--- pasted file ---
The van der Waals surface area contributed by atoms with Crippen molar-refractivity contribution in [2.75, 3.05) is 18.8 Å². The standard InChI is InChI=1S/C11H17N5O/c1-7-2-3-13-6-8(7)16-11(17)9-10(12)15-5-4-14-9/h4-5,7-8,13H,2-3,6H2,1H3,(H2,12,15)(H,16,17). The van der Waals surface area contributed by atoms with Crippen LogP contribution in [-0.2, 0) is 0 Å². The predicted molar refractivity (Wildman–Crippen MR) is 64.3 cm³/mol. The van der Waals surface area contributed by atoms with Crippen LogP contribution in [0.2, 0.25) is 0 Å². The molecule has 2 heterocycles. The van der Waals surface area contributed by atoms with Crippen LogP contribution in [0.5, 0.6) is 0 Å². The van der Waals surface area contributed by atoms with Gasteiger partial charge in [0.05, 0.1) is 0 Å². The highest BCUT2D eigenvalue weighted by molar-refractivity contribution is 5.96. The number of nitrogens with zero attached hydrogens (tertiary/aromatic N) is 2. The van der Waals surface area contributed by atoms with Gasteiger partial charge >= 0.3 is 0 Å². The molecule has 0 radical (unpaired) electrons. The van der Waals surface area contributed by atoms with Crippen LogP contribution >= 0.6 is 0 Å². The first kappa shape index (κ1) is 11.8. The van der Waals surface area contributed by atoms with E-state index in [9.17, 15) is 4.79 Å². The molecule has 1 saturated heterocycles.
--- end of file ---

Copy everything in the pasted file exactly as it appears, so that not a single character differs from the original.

The van der Waals surface area contributed by atoms with Crippen molar-refractivity contribution in [2.75, 3.05) is 18.8 Å². The standard InChI is InChI=1S/C11H17N5O/c1-7-2-3-13-6-8(7)16-11(17)9-10(12)15-5-4-14-9/h4-5,7-8,13H,2-3,6H2,1H3,(H2,12,15)(H,16,17). The van der Waals surface area contributed by atoms with Crippen LogP contribution in [-0.2, 0) is 0 Å². The predicted molar refractivity (Wildman–Crippen MR) is 64.3 cm³/mol. The van der Waals surface area contributed by atoms with Crippen LogP contribution in [0.2, 0.25) is 0 Å². The molecule has 2 heterocycles. The van der Waals surface area contributed by atoms with Crippen LogP contribution in [0.5, 0.6) is 0 Å². The van der Waals surface area contributed by atoms with Gasteiger partial charge in [0.05, 0.1) is 0 Å². The highest BCUT2D eigenvalue weighted by molar-refractivity contribution is 5.96. The number of nitrogens with zero attached hydrogens (tertiary/aromatic N) is 2. The van der Waals surface area contributed by atoms with Gasteiger partial charge >= 0.3 is 0 Å². The molecule has 0 radical (unpaired) electrons. The van der Waals surface area contributed by atoms with Crippen LogP contribution >= 0.6 is 0 Å². The first kappa shape index (κ1) is 11.8. The van der Waals surface area contributed by atoms with E-state index in [9.17, 15) is 4.79 Å². The molecule has 1 saturated heterocycles.